For some, who lost family members, it is a painful recollection; for others in the police, the NSG, the army and the navy, it is about remembering lessons learnt and failures recounted so as not to repeat the mistakes.
And for those in decision-making positions at the highest level in the national security apparatus it is a day to review the robustness of the response mechanism ostensibly put in place.
To me, as a journalist, the Mumbai attack is a textbook case for bench-marking the interplay between the omnipresent media and state law enforcement agencies during a crisis of such magnitude.
Popular wisdom has it that the media bungled big time during the 72 hour (okay 96 hours, by some reckoning) siege of Mumbai. It displayed insensitivity, gave away security positions to the terrorists by broadcasting live images, came in the way of the security agencies and was generally the biggest nuisance on the scene.
Media behaviour -- especially of broadcast journalists -- has been roundly criticised and justifiably so. Agreed that the media could have and should have behaved more responsibly, should have been more sober and should have been more sensitive. But in defence of my colleagues, I must say this was an unprecedented situation and therefore many reporters reacted in a manner that looks irresponsible -- but only in retrospect.
In the intervening period many internal and institutional discussions have resulted in some kind of guidelines in the broadcast media to prevent a repeat of the 26/11 mistakes.
Will the Indian broadcast media behave any differently than it did during 26/11? Your guess is as good as mine, but given the severe indictment of television news for its various sins of commission and omission during the Mumbai attack, I suspect the exuberance would be tempered if such a situation was to recur. The proof of the pudding is, however, in the eating.
That said, the role of government agencies during the November 2008 crisis also deserves a recap. As someone who was NOT on the spot but was reporting from the national capital on how the security and political establishment handled the terrorist attack of monumental proportions, I had a ringside view of the goings on.
My most abiding memory of those days is the sheer paralysis that gripped the top levels of government. Confusing signals emanated from different power centres: The PMO, the home ministry and the security establishment.
The delay in the arrival of the NSG commandos in Mumbai for want of transport, the sheer confusion in the Maharashtra government and the Mumbai police is too well documented to recount here, but let me draw attention to the sheer violation of basic rules of crisis communication by every arm of the government bar none.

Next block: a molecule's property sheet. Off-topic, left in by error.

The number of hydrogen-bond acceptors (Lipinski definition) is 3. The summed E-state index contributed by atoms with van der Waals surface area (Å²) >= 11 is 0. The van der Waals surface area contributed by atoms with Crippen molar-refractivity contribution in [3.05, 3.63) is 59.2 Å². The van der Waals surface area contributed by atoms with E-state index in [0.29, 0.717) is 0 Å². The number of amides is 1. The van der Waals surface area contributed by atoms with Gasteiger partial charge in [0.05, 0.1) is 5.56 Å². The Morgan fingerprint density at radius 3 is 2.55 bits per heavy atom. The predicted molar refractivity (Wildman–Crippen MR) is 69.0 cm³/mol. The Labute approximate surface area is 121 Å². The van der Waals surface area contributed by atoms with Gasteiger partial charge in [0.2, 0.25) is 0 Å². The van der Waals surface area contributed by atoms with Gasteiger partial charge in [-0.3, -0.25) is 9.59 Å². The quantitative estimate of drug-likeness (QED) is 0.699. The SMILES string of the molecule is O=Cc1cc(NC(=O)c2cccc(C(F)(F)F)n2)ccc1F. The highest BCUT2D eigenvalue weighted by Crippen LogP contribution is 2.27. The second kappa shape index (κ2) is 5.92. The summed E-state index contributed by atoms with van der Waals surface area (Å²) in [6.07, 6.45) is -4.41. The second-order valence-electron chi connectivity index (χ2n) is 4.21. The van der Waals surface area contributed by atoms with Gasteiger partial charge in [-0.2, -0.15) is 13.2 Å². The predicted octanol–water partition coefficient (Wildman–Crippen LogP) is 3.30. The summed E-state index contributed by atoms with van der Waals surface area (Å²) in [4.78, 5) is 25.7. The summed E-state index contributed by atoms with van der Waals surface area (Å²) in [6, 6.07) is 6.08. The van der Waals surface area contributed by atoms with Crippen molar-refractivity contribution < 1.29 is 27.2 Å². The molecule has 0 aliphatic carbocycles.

Let's start right at the beginning. Then home minister Shivraj Patil arrived in Mumbai along with the first batch of NSG commandos and grandly announced to the waiting contingent of journalists: 'These 250 commandos will take care of the problem.' There was no need to disclose the numbers, but the home minister himself violated the basic principle.
A couple of hours later, J K Dutt, then the NSG chief, grandly declared at the airport upon his arrival in Mumbai: 'Additional 250 NSG personnel have now joined the operation.' Another unwarranted piece of information given out voluntarily.
At the other end of town, Vice Admiral J S Bedi, then chief, Western Naval Command, paraded the elite Marine Commandos (Marcos) in front of the television cameras, lauding them for their quick action as first responders. Another rule broken: No one shows off their best asset. We still haven't seen how and what the SEALs who killed Osama bin Laden look like although a couple of those who were part of the team have now revealed their identity after leaving the force.
Almost simultaneously, then Mumbai police commissioner A N Roy was voluntarily revealing to the media that one of the attackers -- Ajmal Kasab -- was caught alive even as the operation to clear the Taj, Oberoi and Nariman House was on. Another fundamental rule broken: Never give vital information when the operation is still in progress!
This was not all. Lieutenant General Nobel Thamburaj, then the Southern Army Commander based in Pune, flew to Mumbai and grandly announced with one of the burning hotels as the backdrop: 'This operation will be over in another couple of hours.' He was off the mark by 48 hours.
Then there was R R Patil, Maharashtra's then home minister, known to make profound statements. 'Bade bade saharoein mein aisi chhoti chhoti ghatnaye hoti raheti hein (Such small incidents often occur in big cities),' he told the media.